- Cultivate awe. Feeling small in the face of the vastness of the world is a powerful stress buster, science shows.
- Do creative work. “Every small bit of work toward a big creative project adds up. Work on a book, blog, video, art project … whatever your heart desires,” suggests the list. Plus, your mind probably is at its best in the morning.
- Do SAVERS. Nope, this isn’t anything to do with getting your finances in order. The list explains: “Created by Hal Elrod and the focus of his popular book, The Miracle Morning, this is a combo of six rituals that make up a morning routine: silence (meditation, prayer, etc.), affirmations, visualization, exercise, reading, and scribing (writing, journaling, etc.).”
- Review your previous day’s spending. Here is one that WILL help you get your financial life in order. “There are some great tracking apps as reviewed by Investopia — Mint. You need a budget, Wally and Acorns.” notes the post.
- Make a small donation. “There are a few apps where you can make micro donations so that you can wake up and immediately cultivate giving,” suggests the list. “Here’s a list to consider” or “another option is to put aside a small amount per day, and then make a larger donation.”
- Do your most important task first. Then the rest of the day will feel like a breeze.
- Process email. Yes, tons of productivity gurus argue that checking email in the morning derails your own agenda for the day, but the stark fact is most high achievers disregard their advice. You might want to as well.
- Count your distractions. This could be ugly at first, but it should improve your concentration over time. “Set a timer and have a pen and paper handy. Every time you get off task, tick a tally on your piece of paper. Do this for several weeks and you’ll ramp up your focus,” instructs the list.
- Work on a side hustle or business idea. Similar to number 33, but more commercially focused.
- Do one or two small marketing actions. Already in business? Why not use your morning energy and clarity to grow what you’ve got? “Post a comment or article on social media, send a message to make a new connection, or try a new marketing technique,” suggests the list.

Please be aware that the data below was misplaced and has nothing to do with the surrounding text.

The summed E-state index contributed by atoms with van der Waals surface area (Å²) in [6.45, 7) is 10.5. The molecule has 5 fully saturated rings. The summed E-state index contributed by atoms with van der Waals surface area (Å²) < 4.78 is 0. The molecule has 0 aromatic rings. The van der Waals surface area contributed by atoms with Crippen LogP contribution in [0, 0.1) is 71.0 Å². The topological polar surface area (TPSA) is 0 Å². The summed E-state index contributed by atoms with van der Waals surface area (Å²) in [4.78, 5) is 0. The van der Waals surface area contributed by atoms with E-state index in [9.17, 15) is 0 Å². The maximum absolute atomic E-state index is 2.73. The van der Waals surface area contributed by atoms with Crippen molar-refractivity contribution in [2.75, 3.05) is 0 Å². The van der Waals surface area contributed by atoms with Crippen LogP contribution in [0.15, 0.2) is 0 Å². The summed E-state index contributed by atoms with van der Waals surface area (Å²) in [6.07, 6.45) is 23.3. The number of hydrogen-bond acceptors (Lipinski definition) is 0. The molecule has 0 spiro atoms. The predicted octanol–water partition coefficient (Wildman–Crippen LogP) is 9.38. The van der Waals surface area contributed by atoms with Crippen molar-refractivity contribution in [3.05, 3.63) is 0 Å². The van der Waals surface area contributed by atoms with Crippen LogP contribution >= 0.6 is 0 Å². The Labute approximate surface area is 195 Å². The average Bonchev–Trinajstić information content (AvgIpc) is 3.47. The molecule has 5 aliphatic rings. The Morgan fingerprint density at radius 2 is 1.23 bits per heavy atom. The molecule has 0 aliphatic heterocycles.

- Appreciate something in your home. “Our instinct is to appreciate new items or items we desire, instead of focusing on what we have. There are likely enough items in your house for you to appreciate an item every day for several years.”
- Make your bed. It’s an easy win that will set you up for success for the rest of the day.
- Open the curtains and welcome the day. “Be there. Embrace the moment. Take a deep breath and open the curtains. You may also want to add in a phrase, mantra, or a simple, ‘Thanks for today.'”
- Take care of plants. This is part of my personal routine. One, it’s good because my plants don’t die, but two, I also find it deeply relaxing. Nature can do that to you.
- Listen to music. This is the perfect morning playlist, according to psychologists.
- Spend time on a hobby. “The idea here is to spend some time at the start of your day doing something you love. How much better would you feel about your mornings if you spent even 10 minutes doing that?”
- Cuddle with someone you love. Self-recommending.
- Remember someone you’ve lost. “Take a few moments every morning and remember a lost loved one. It’s one of the best ways to keep them alive.”
- Take your dog for a walk. “It can also be a great way to begin your day with some calm, and you can combine it with other rituals that involve listening, thinking, or exercising. Win-win-win,” enthuses the list.
Photo by Olga Lioncat from Pexels